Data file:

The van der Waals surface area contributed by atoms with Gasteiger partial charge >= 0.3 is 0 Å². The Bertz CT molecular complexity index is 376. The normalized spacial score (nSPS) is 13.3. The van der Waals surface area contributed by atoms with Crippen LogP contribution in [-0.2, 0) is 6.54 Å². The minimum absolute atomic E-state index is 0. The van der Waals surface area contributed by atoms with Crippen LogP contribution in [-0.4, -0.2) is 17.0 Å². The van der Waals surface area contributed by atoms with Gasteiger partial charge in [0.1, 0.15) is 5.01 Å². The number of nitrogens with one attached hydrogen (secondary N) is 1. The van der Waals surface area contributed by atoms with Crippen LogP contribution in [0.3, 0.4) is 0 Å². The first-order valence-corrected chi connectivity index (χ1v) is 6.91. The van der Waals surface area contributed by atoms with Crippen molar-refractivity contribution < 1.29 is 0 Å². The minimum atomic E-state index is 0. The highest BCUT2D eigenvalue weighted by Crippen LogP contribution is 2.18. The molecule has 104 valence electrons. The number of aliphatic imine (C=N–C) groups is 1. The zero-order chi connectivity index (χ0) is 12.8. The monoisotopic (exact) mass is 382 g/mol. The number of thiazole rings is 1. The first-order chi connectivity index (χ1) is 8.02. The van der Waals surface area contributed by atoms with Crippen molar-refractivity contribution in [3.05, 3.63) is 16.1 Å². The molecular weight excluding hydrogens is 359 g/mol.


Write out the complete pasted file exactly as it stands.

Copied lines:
The van der Waals surface area contributed by atoms with Gasteiger partial charge >= 0.3 is 0 Å². The Bertz CT molecular complexity index is 376. The normalized spacial score (nSPS) is 13.3. The van der Waals surface area contributed by atoms with Crippen LogP contribution in [-0.2, 0) is 6.54 Å². The minimum absolute atomic E-state index is 0. The van der Waals surface area contributed by atoms with Crippen LogP contribution in [-0.4, -0.2) is 17.0 Å². The van der Waals surface area contributed by atoms with Gasteiger partial charge in [0.1, 0.15) is 5.01 Å². The number of nitrogens with one attached hydrogen (secondary N) is 1. The van der Waals surface area contributed by atoms with Crippen LogP contribution in [0.3, 0.4) is 0 Å². The first-order valence-corrected chi connectivity index (χ1v) is 6.91. The van der Waals surface area contributed by atoms with Crippen molar-refractivity contribution < 1.29 is 0 Å². The minimum atomic E-state index is 0. The highest BCUT2D eigenvalue weighted by Crippen LogP contribution is 2.18. The molecule has 104 valence electrons. The number of aliphatic imine (C=N–C) groups is 1. The zero-order chi connectivity index (χ0) is 12.8. The monoisotopic (exact) mass is 382 g/mol. The number of thiazole rings is 1. The first-order chi connectivity index (χ1) is 8.02. The van der Waals surface area contributed by atoms with Crippen molar-refractivity contribution in [3.05, 3.63) is 16.1 Å². The molecular weight excluding hydrogens is 359 g/mol.